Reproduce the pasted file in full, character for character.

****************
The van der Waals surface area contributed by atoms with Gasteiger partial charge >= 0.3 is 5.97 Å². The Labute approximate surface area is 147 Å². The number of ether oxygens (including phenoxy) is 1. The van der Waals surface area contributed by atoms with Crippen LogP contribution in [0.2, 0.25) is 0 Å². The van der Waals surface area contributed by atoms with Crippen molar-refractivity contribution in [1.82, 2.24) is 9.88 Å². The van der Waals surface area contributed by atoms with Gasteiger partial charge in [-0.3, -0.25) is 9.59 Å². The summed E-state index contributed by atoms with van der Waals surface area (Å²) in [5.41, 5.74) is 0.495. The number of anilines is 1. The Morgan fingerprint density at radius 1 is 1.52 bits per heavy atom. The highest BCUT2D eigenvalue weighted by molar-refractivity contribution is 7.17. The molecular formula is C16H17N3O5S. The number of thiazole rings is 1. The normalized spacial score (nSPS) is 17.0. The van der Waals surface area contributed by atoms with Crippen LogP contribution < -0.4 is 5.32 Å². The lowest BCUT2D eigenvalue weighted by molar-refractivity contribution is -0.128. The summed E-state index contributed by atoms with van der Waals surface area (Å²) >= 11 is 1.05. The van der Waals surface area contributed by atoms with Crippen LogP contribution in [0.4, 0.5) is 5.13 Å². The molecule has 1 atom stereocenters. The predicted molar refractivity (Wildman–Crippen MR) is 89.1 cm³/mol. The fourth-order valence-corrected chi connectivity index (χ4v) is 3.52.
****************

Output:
The van der Waals surface area contributed by atoms with Gasteiger partial charge >= 0.3 is 5.97 Å². The Labute approximate surface area is 147 Å². The number of ether oxygens (including phenoxy) is 1. The van der Waals surface area contributed by atoms with Crippen LogP contribution in [0.2, 0.25) is 0 Å². The van der Waals surface area contributed by atoms with Crippen molar-refractivity contribution in [1.82, 2.24) is 9.88 Å². The van der Waals surface area contributed by atoms with Gasteiger partial charge in [-0.3, -0.25) is 9.59 Å². The summed E-state index contributed by atoms with van der Waals surface area (Å²) in [5.41, 5.74) is 0.495. The number of anilines is 1. The Morgan fingerprint density at radius 1 is 1.52 bits per heavy atom. The highest BCUT2D eigenvalue weighted by molar-refractivity contribution is 7.17. The molecular formula is C16H17N3O5S. The number of thiazole rings is 1. The normalized spacial score (nSPS) is 17.0. The van der Waals surface area contributed by atoms with Crippen LogP contribution < -0.4 is 5.32 Å². The lowest BCUT2D eigenvalue weighted by molar-refractivity contribution is -0.128. The summed E-state index contributed by atoms with van der Waals surface area (Å²) >= 11 is 1.05. The van der Waals surface area contributed by atoms with Crippen LogP contribution in [0.4, 0.5) is 5.13 Å². The molecule has 1 atom stereocenters. The predicted molar refractivity (Wildman–Crippen MR) is 89.1 cm³/mol. The fourth-order valence-corrected chi connectivity index (χ4v) is 3.52.